Faculty Research at Morehead State University

Document Type


Publication Date



The notion that people seek to make meaning out of their world, whether it is the classroom or the living room, is not a new one. Educational philosophers and learning theorists have attempted to explain how learners learn and construct meaning from instruction or the classroom. Stimulus-response theorists (Thorndike, Guthrie, Pavlov—as cited in Hilgard & Bower, 1966; Watson, 1960; and Skinner, 1960) view learners as reactive, passive robots only responding when stimulated by something outside of themselves. Reese & Overton (1970) propose to call this the mechanistic world view—any change in the learners comes from outside of themselves. Organismic theorists (Dewey, Tolman—cited in Kingsley & Garry 1957; Lewin, 1951; Combs & Snygg, 1959; Bruner, 1968; and Freire, 1970), on the other hand, contend that learners are active, organized entities who seek meaning from their own experiences to solve problems; to create relationships between signs and desired goals; to manipulate information and knowledge to fit new tasks; and to evaluate whether the way they have manipulated information is adequate to the task. The desire for self-actualization is the driving force which motivates the behavior of organismic learners.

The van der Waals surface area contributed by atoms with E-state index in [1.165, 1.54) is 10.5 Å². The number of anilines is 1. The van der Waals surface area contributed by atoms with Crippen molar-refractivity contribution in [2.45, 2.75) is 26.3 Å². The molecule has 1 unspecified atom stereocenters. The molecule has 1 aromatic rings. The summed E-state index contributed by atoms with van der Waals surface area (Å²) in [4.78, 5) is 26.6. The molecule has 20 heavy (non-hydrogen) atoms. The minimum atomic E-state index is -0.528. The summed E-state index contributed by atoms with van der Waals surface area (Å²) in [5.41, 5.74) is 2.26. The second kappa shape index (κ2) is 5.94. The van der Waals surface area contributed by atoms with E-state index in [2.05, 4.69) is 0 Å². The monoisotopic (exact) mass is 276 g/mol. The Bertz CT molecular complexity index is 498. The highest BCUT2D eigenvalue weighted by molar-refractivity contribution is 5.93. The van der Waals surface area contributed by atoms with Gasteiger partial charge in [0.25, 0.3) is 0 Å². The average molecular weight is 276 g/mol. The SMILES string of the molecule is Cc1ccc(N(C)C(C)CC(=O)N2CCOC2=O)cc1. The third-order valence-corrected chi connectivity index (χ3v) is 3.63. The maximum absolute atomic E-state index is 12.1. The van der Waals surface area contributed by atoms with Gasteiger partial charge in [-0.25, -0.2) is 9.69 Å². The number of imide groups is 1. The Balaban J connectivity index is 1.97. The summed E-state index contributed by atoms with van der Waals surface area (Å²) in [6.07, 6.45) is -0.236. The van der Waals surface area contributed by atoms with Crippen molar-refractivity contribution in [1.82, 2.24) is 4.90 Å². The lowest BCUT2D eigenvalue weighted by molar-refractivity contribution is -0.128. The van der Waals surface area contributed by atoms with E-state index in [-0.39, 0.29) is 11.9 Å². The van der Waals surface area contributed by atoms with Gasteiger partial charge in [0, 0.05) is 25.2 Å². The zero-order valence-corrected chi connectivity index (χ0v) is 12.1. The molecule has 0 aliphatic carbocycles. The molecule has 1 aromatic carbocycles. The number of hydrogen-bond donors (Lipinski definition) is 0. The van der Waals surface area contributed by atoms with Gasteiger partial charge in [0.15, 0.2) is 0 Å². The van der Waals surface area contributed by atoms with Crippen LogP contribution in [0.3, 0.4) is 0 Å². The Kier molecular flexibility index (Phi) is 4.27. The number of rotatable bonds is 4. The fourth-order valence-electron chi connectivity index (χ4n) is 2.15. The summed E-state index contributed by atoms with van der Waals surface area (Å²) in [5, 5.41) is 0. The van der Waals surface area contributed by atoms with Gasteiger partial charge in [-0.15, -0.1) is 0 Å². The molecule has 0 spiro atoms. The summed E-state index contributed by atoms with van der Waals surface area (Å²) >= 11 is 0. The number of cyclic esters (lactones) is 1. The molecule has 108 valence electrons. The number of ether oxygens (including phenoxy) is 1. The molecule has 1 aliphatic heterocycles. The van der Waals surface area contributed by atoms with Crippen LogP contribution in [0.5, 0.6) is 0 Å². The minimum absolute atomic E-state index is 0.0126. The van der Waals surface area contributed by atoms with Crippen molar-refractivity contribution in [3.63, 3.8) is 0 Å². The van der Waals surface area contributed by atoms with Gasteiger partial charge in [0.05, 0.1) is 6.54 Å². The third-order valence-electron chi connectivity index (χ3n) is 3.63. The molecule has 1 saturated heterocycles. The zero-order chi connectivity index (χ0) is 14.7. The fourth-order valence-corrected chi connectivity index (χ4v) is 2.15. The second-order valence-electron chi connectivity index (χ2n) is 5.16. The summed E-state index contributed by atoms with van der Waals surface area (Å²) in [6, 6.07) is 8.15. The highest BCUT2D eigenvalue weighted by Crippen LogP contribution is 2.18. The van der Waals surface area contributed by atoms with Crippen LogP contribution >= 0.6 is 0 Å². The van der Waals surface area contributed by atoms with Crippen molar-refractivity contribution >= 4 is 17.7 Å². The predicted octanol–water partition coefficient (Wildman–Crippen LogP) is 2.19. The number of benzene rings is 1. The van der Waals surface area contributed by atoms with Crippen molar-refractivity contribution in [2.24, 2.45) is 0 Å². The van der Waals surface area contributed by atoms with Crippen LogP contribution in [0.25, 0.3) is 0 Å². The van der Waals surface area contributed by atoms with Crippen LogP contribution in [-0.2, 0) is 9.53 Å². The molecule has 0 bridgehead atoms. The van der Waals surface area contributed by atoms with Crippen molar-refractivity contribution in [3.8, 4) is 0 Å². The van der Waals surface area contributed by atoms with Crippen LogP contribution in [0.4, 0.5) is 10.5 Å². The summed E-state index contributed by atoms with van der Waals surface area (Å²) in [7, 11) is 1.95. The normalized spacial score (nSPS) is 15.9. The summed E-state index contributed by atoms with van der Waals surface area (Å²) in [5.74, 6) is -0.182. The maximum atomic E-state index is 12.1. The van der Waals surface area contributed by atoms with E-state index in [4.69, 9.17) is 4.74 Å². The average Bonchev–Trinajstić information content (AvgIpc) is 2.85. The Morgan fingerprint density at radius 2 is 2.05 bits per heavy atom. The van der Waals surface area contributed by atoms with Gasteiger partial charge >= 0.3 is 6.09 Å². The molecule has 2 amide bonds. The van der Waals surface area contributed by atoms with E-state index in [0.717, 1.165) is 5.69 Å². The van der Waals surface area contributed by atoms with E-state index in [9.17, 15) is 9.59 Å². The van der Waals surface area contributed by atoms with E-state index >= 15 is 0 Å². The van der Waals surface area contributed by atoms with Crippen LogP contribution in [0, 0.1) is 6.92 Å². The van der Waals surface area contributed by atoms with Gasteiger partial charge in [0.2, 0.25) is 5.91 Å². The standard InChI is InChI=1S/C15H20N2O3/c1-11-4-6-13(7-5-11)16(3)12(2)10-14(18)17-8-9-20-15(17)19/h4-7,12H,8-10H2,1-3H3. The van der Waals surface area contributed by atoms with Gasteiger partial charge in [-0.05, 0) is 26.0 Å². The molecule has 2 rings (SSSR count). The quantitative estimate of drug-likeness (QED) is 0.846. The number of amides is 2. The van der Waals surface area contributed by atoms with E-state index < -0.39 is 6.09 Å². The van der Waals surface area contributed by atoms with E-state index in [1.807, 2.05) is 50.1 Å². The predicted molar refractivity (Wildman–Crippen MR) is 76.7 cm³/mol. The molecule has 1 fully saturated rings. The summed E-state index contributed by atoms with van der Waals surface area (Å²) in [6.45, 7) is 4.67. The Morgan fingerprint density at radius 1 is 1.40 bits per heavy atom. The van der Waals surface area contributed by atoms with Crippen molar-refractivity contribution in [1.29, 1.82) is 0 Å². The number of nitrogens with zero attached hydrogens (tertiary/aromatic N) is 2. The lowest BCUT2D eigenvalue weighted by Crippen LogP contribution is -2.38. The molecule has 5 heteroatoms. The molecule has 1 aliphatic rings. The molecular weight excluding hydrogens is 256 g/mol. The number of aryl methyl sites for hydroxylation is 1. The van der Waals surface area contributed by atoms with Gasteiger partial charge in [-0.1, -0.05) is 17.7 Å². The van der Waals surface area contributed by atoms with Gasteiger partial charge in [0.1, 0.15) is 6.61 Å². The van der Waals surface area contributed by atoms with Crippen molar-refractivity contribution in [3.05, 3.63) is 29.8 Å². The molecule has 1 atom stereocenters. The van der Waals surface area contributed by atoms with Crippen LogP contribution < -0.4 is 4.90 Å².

To view the content in your browser, please download Adobe Reader or, alternately,
you may Download the file to your hard drive.

NOTE: The latest versions of Adobe Reader do not support viewing PDF files within Firefox on Mac OS and if you are using a modern (Intel) Mac, there is no official plugin for viewing PDF files within the browser window.